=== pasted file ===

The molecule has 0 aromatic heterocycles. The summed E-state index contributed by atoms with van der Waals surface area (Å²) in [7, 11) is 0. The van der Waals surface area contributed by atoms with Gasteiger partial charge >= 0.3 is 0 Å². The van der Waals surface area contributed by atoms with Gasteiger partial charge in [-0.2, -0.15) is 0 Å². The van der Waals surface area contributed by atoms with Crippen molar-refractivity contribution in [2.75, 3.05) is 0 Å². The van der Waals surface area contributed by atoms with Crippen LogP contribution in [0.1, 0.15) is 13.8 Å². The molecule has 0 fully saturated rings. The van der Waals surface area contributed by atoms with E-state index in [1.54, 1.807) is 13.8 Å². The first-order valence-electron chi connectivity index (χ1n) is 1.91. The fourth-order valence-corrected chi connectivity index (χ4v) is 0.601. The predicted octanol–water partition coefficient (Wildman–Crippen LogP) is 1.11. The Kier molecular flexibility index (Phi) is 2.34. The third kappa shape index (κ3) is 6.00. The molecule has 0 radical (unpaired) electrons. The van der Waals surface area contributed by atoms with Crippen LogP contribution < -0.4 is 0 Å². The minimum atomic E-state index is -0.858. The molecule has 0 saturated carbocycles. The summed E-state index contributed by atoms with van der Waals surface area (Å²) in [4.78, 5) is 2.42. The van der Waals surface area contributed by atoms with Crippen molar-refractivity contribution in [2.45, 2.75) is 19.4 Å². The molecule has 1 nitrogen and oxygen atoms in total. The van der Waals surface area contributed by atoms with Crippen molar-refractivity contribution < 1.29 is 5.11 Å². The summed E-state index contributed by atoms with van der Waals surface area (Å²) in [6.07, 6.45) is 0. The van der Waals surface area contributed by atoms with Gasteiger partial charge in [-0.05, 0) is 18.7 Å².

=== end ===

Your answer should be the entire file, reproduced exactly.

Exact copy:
The molecule has 0 aromatic heterocycles. The summed E-state index contributed by atoms with van der Waals surface area (Å²) in [7, 11) is 0. The van der Waals surface area contributed by atoms with Gasteiger partial charge >= 0.3 is 0 Å². The van der Waals surface area contributed by atoms with Gasteiger partial charge in [-0.2, -0.15) is 0 Å². The van der Waals surface area contributed by atoms with Crippen molar-refractivity contribution in [2.75, 3.05) is 0 Å². The van der Waals surface area contributed by atoms with Crippen LogP contribution in [0.1, 0.15) is 13.8 Å². The molecule has 0 fully saturated rings. The van der Waals surface area contributed by atoms with E-state index in [1.54, 1.807) is 13.8 Å². The first-order valence-electron chi connectivity index (χ1n) is 1.91. The fourth-order valence-corrected chi connectivity index (χ4v) is 0.601. The predicted octanol–water partition coefficient (Wildman–Crippen LogP) is 1.11. The Kier molecular flexibility index (Phi) is 2.34. The third kappa shape index (κ3) is 6.00. The molecule has 0 radical (unpaired) electrons. The van der Waals surface area contributed by atoms with Crippen LogP contribution < -0.4 is 0 Å². The minimum atomic E-state index is -0.858. The molecule has 0 saturated carbocycles. The summed E-state index contributed by atoms with van der Waals surface area (Å²) in [4.78, 5) is 2.42. The van der Waals surface area contributed by atoms with Crippen molar-refractivity contribution in [2.45, 2.75) is 19.4 Å². The molecule has 1 nitrogen and oxygen atoms in total. The van der Waals surface area contributed by atoms with Crippen molar-refractivity contribution < 1.29 is 5.11 Å². The summed E-state index contributed by atoms with van der Waals surface area (Å²) in [6.07, 6.45) is 0. The van der Waals surface area contributed by atoms with Gasteiger partial charge in [-0.05, 0) is 18.7 Å².